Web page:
A computer has beaten a human being at the ancient Asian game of Go, long thought to be the one board game that computers wouldn’t be able to crack.
Now, AlphaGo, a program developed by DeepMind, a Google company based in London, has beaten European Go champion Fan Hui in five out of five games.
The game of Go originated in China more than 2 500 years ago and is played by more than 40-million people worldwide.
The rules are simple, writes Demis Hassabis of Google DeepMind, on the Google blog, Players take turns to place black or white stones on a board, trying to capture the opponent’s stones or surround empty space to make points of territory. The game is played primarily through intuition and feel, and because of its beauty, subtlety and intellectual depth it has captured the human imagination for centuries.
“But as simple as the rules are, Go is a game of profound complexity,” he adds. “There are 1,000,000,000,000,000,000,000,000,000,000,000,000,000,000,000,000,000,000,000,000,000,000,000,000,000,000,000,000,000,000,000,000,000,000,000,000,000,000,000,000,000,000,000,000,000,000,000,000,000,000,000,000,000,000,000,000,000 possible positions – that’s more than the number of atoms in the universe, and more than a googol times larger than chess.
“This complexity is what makes Go hard for computers to play, and therefore an irresistible challenge to artificial intelligence (AI) researchers, who use games as a testing ground to invent smart, flexible algorithms that can tackle problems, sometimes in ways similar to humans.”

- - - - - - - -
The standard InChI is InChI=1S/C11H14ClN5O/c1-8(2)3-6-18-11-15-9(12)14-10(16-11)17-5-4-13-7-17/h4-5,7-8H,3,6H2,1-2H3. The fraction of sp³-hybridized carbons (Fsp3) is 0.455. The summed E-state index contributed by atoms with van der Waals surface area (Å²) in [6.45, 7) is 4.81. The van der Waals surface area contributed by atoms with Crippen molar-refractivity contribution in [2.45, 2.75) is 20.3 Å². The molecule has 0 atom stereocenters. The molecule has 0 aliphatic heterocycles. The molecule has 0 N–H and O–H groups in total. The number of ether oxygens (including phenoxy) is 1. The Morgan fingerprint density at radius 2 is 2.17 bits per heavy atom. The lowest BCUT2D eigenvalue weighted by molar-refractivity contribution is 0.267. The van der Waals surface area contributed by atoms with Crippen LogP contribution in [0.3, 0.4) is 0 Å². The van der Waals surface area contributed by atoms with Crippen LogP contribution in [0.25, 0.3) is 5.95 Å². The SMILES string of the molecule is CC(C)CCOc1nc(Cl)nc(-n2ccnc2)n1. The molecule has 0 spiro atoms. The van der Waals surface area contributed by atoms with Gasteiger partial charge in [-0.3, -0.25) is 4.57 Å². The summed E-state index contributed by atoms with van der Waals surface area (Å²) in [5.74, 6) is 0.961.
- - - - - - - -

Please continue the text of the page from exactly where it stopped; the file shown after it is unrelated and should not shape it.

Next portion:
Computers have mastered noughts and crosses, checkers and more recently chess. They have also been programmed to play Atari games and beat humans on the quiz show Jeopardy.
“Traditional AI methods – which construct a search tree over all possible positions – don’t have a chance in Go,” says Hassabis. “So when we set out to crack Go, we took a different approach. We built a system, AlphaGo, that combines an advanced tree search with deep neural networks. These neural networks take a description of the Go board as an input and process it through 12 different network layers containing millions of neuron-like connections.
“One neural network, the ‘policy network’, selects the next move to play. The other neural network, the ‘value network’, predicts the winner of the game.
“We trained the neural networks on 30-million moves from games played by human experts, until it could predict the human move 57% of the time (the previous record before AlphaGo was 44%).
“But our goal is to beat the best human players, not just mimic them. To do this, AlphaGo learned to discover new strategies for itself, by playing thousands of games between its neural networks, and adjusting the connections using a trial-and-error process known as reinforcement learning. Of course, all of this requires a huge amount of computing power, so we made extensive use of Google Cloud Platform.”
Having beaten the European chamption, AlphaGo will take on Lee Sedol – the top Go player in the world – in March.